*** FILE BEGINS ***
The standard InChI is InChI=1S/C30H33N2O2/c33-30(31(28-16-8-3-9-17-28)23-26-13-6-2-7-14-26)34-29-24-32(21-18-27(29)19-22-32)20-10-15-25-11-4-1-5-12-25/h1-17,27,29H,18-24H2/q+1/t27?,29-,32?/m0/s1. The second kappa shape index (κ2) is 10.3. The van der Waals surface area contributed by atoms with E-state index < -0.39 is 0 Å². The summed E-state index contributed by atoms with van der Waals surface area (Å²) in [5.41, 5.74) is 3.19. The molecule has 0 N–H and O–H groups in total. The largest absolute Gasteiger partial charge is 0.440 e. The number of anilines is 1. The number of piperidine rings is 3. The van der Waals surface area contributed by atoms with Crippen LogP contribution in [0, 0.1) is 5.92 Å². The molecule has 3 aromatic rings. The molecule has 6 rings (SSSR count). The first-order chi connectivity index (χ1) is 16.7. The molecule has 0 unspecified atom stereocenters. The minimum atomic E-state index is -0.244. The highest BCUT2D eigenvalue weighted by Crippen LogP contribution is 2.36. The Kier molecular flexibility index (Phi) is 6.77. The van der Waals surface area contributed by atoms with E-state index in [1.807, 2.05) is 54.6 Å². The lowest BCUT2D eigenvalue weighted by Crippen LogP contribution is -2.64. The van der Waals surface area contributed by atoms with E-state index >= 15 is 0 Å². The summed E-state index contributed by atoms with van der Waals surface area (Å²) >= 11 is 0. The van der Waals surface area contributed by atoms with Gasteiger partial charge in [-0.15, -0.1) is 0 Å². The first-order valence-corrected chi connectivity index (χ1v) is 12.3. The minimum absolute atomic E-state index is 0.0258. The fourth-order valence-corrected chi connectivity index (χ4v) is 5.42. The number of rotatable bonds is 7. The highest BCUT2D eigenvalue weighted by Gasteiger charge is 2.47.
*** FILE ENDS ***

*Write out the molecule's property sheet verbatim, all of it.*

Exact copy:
The standard InChI is InChI=1S/C30H33N2O2/c33-30(31(28-16-8-3-9-17-28)23-26-13-6-2-7-14-26)34-29-24-32(21-18-27(29)19-22-32)20-10-15-25-11-4-1-5-12-25/h1-17,27,29H,18-24H2/q+1/t27?,29-,32?/m0/s1. The second kappa shape index (κ2) is 10.3. The van der Waals surface area contributed by atoms with E-state index < -0.39 is 0 Å². The summed E-state index contributed by atoms with van der Waals surface area (Å²) in [5.41, 5.74) is 3.19. The molecule has 0 N–H and O–H groups in total. The largest absolute Gasteiger partial charge is 0.440 e. The number of anilines is 1. The number of piperidine rings is 3. The van der Waals surface area contributed by atoms with Crippen LogP contribution in [0, 0.1) is 5.92 Å². The molecule has 3 aromatic rings. The molecule has 6 rings (SSSR count). The first-order chi connectivity index (χ1) is 16.7. The molecule has 0 unspecified atom stereocenters. The minimum atomic E-state index is -0.244. The highest BCUT2D eigenvalue weighted by Crippen LogP contribution is 2.36. The Kier molecular flexibility index (Phi) is 6.77. The van der Waals surface area contributed by atoms with E-state index in [1.807, 2.05) is 54.6 Å². The lowest BCUT2D eigenvalue weighted by Crippen LogP contribution is -2.64. The van der Waals surface area contributed by atoms with E-state index >= 15 is 0 Å². The summed E-state index contributed by atoms with van der Waals surface area (Å²) >= 11 is 0. The van der Waals surface area contributed by atoms with Gasteiger partial charge in [-0.15, -0.1) is 0 Å². The first-order valence-corrected chi connectivity index (χ1v) is 12.3. The minimum absolute atomic E-state index is 0.0258. The fourth-order valence-corrected chi connectivity index (χ4v) is 5.42. The number of rotatable bonds is 7. The highest BCUT2D eigenvalue weighted by Gasteiger charge is 2.47.